A Memorial Address

by Jack Crabtree


On June 5, 2015,  a long-time friend of the Gutenberg Community, Sherri Berg, died suddenly and unexpectedly. What follows is the talk that Dr. Crabtree gave at her memorial service on July 21, 2015. The talk is a good reminder for us all of where our hope lies.

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To remember Sherri for who she was, there are three different things we could legitimately consider. First, we could consider her magnificence as a creation of God. Secondly, we could consider her flawed moral nature. Or, finally, we could consider her righteousness in the defining existential commitments of her heart.

Typically, a memorial service would focus on the first of these three things. It would focus on the truly wonderful person that Sherri was. As all of you know, Sherri indeed was a magnificent creation of God, and we could quite easily spend our time remembering and praising her magnificence as a human being. And we would be speaking the truth about her. But not the most important truth. Her amazing creatureliness is not the most important thing to know about Sherri. So I am not going to focus on that.

Alternatively, we could focus on the harsh and unpleasant reality of Sherri’s sinfulness. If we are truly interested in speaking the truth about Sherri, we would have to acknowledge the reality of her sinfulness as well. Like every other human being on the planet, the beauty and goodness of Sherri’s many gifts were muted and degraded by that same awful reality that characterizes all of us. She was a sinner, innately prone to rebellion against her creator and against all that her creator loves and values. I think I knew Sherri well enough to know that she would have no objection to my saying so out loud.

One of Sherri’s most outstanding characteristics, in my experience of her, was her blunt, unvarnished honesty. Sherri did not seem the least bit interested in coming at truth and reality obliquely. She liked her truth straight and direct—the straighter the better. She had little use for euphemism, vagueness, or obfuscation. There was a refreshing naiveté about her in this respect. It was as if her entire way of being challenged each and every one of us with the rather child-like question, “If it’s true, why wouldn’t you just say it?” Sherri was not interested in keeping a lid on the truth just because it might be uncomfortable, socially awkward, or embarrassing. She was as committed to a straight, explicit confrontation with fact and reality as anyone I have ever known. So, it would be very consistent with Sherri’s way of being for us to reflect on the reality of her sinfulness. But I don’t want to focus on that either.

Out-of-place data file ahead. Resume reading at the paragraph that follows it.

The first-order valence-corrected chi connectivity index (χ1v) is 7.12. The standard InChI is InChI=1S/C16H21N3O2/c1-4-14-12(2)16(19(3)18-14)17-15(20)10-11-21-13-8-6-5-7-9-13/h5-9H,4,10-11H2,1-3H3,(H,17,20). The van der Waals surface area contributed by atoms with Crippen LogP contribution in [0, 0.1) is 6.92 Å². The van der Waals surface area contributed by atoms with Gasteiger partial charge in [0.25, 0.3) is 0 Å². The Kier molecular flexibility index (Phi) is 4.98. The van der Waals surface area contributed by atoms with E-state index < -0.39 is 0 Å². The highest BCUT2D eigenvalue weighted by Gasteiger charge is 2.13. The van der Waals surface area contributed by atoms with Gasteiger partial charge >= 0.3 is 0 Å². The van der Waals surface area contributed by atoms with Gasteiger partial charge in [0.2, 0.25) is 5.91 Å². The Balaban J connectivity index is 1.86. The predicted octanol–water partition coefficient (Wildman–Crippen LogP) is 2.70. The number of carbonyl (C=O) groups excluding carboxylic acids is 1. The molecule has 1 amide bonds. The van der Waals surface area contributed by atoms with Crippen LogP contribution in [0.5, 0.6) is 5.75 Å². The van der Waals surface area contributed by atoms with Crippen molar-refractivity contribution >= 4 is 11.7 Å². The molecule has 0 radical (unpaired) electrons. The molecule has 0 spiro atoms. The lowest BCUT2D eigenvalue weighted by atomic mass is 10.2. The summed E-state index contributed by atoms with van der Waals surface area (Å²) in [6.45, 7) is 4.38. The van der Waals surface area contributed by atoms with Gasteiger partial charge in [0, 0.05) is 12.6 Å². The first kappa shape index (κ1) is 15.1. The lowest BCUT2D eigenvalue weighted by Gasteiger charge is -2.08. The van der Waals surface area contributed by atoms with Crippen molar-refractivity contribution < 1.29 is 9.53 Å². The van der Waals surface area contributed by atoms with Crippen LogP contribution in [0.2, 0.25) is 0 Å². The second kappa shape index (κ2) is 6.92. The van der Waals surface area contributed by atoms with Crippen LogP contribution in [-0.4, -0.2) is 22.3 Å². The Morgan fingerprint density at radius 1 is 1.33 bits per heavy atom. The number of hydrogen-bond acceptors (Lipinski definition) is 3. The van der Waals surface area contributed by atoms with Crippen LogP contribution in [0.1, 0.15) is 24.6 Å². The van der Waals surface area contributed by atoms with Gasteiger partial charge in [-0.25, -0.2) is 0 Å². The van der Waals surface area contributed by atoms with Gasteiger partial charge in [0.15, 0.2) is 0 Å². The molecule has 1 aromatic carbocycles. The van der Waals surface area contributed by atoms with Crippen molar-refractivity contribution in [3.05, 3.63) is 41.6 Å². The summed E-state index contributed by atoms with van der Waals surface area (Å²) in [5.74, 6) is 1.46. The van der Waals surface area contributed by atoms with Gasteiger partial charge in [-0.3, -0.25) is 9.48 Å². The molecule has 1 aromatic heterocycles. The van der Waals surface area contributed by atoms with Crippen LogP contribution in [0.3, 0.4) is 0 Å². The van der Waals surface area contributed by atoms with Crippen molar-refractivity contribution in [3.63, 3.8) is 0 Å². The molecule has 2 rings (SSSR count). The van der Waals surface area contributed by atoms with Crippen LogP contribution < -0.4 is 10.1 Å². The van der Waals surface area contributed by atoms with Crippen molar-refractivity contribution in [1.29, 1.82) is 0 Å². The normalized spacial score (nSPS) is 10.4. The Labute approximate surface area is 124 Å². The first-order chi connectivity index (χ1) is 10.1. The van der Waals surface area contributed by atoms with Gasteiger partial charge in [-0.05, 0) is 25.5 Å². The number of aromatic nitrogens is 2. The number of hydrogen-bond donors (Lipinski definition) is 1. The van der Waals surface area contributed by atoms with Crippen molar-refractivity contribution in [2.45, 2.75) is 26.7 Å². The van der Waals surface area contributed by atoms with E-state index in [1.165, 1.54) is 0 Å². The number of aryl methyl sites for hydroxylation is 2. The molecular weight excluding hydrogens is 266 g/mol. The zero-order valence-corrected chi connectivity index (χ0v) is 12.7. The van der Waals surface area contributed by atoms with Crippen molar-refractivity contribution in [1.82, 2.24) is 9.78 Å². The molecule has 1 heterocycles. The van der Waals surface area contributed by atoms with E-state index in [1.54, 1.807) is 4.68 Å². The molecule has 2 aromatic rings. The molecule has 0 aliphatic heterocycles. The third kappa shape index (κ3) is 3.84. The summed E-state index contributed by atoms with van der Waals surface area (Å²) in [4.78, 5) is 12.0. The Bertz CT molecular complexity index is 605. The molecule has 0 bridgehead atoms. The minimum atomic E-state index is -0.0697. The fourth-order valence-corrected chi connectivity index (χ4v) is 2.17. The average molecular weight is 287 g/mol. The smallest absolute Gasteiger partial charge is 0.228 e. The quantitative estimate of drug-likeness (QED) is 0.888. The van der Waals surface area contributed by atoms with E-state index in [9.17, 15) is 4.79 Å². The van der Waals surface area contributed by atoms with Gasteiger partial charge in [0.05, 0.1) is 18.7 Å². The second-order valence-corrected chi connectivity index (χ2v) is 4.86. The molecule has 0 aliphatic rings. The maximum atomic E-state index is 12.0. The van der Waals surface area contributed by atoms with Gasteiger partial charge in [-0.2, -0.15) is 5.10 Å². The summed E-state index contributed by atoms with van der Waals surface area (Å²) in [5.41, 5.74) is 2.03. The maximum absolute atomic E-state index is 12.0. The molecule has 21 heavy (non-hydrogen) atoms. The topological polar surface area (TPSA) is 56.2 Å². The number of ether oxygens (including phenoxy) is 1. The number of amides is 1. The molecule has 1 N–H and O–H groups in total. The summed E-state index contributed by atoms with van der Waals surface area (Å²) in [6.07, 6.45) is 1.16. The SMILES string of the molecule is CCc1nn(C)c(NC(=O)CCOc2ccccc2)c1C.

Rather, I want to focus on the state and character of Sherri’s “heart.” The best way to remember Sherri this evening, I think, is to reflect on those commitments, passions, and perspectives that defined her at the inner core of who she was.

So who was Sherri? Sherri was a follower of Jesus, the Messiah. Her heart was committed to Truth (with a capital T), and the passion of her heart was to be good with a goodness that reflects the goodness of God. By reflecting on the nature of this commitment and passion, we will be reflecting on the very thing that defined Sherri at the core of who she was.

I say we will be reflecting on what defined her “at the core of who she was” because Sherri—like you and me—was not always true to who she was at heart. None of us are. We are all evil, depraved creatures who get blindsided and up-ended by the currents of folly, impurity, and unrighteous rebellion that well up from within us. God does not expect us, in this lifetime, to transcend the moral depravity that constitutes who we are. But He does expect us to turn our desires toward knowing and serving Him. He wants us to come to hunger and thirst after the righteousness that we don’t have. He wants us to mourn over the sinner that we inescapably are. He wants us to come to acknowledge how unworthy we are, how undeserving of Life we are. And He wants us to come to understand that it is only on the basis of His mercy that we have any standing in His eyes at all. He wants us to make an existential choice to strive to serve Him, honor Him, obey Him, and come to know and love Him. These things we can do. These things we must do. We cannot be good. But we can decide to genuinely love goodness.